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Comparative Study
, 104 (23), 9736-40

The Emergence of a Superorganism Through Intergroup Competition

Comparative Study

The Emergence of a Superorganism Through Intergroup Competition

H Kern Reeve et al. Proc Natl Acad Sci U S A.


Surveys of insect societies have revealed four key, recurring organizational trends: (i) The most elaborated cooperation occurs in groups of relatives. (ii) Cooperation is typically more elaborate in species with large colony sizes than in species with small colony sizes, the latter exhibiting greater internal reproductive conflict and lesser morphological and behavioral specialization. (iii) Within a species, per capita brood output typically declines as colony size increases. (iv). The ecological factors of resource patchiness and intergroup competition are associated with the most elaborated cooperation. Predictions of all four patterns emerge elegantly from a game-theoretic model in which within-group tug-of-wars are nested within a between-group tug-of-war. In this individual selection model, individuals are faced with the problem of how to partition their energy between investment in intercolony competition versus investment in intracolony competition, i.e., internal tugs-of-war over shares of the resources gained through intergroup competition. An individual's evolutionarily stable investment in between-group competition (i.e., within-group cooperation) versus within-group competition is shown to increase as within-group relatedness increases, to decrease as group size increases (for a fixed number of competing groups), to increase as the number of competing groups in a patch increases, and to decrease as between-group relatedness increases. Moreover, if increasing patch richness increases both the number of individuals within a group and the number of competing groups, greater overall cooperation within larger groups will be observed. The model presents a simple way of determining quantitatively how intergroup conflict will propel a society forward along a "superorganism continuum."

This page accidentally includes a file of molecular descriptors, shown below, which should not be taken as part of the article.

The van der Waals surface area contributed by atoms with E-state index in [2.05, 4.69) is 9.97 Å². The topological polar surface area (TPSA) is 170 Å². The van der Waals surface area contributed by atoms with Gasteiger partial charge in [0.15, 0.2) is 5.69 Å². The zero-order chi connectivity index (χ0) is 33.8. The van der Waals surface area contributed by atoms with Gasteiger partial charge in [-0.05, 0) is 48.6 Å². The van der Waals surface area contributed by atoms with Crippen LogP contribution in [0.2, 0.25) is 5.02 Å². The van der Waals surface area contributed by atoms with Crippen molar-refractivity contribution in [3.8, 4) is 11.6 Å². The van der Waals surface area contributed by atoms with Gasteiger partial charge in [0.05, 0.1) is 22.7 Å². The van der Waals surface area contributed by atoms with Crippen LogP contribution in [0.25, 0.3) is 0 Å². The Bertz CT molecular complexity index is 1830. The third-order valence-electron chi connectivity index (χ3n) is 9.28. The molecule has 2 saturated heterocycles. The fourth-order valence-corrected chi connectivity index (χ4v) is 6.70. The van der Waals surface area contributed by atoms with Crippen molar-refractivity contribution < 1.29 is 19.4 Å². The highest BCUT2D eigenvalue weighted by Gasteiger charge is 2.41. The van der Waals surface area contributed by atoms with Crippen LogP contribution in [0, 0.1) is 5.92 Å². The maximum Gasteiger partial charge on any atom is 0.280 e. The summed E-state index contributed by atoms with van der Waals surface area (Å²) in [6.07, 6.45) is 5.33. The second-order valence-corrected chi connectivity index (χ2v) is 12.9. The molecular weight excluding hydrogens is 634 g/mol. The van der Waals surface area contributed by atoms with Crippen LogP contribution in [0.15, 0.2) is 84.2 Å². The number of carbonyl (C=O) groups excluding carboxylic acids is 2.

Conflict of interest statement

The authors declare no conflict of interest.


Fig. 1.
Fig. 1.
The nested tug-of-war. Individuals engage in a selfish tug-of-war over resource shares within groups, and, simultaneously, groups engage in a tug-of-war with each other. The within-group tug-of-war reduces a group's ability to win the between-group tug-of-war.
Fig. 2.
Fig. 2.
Fractional investment in group competitiveness. (Upper) Individual's evolutionarily stable investment in group competitiveness (equals the degree of superorganismness) as a function of between group relatedness (r′) and within-group relatedness (r) (n = 100; n = 4; z = w). (Lower) Individual's evolutionarily stable investment in group competitiveness as a function of group size (n) and number of competing groups (N) (r′ = 0; r = 1/2; z = w).

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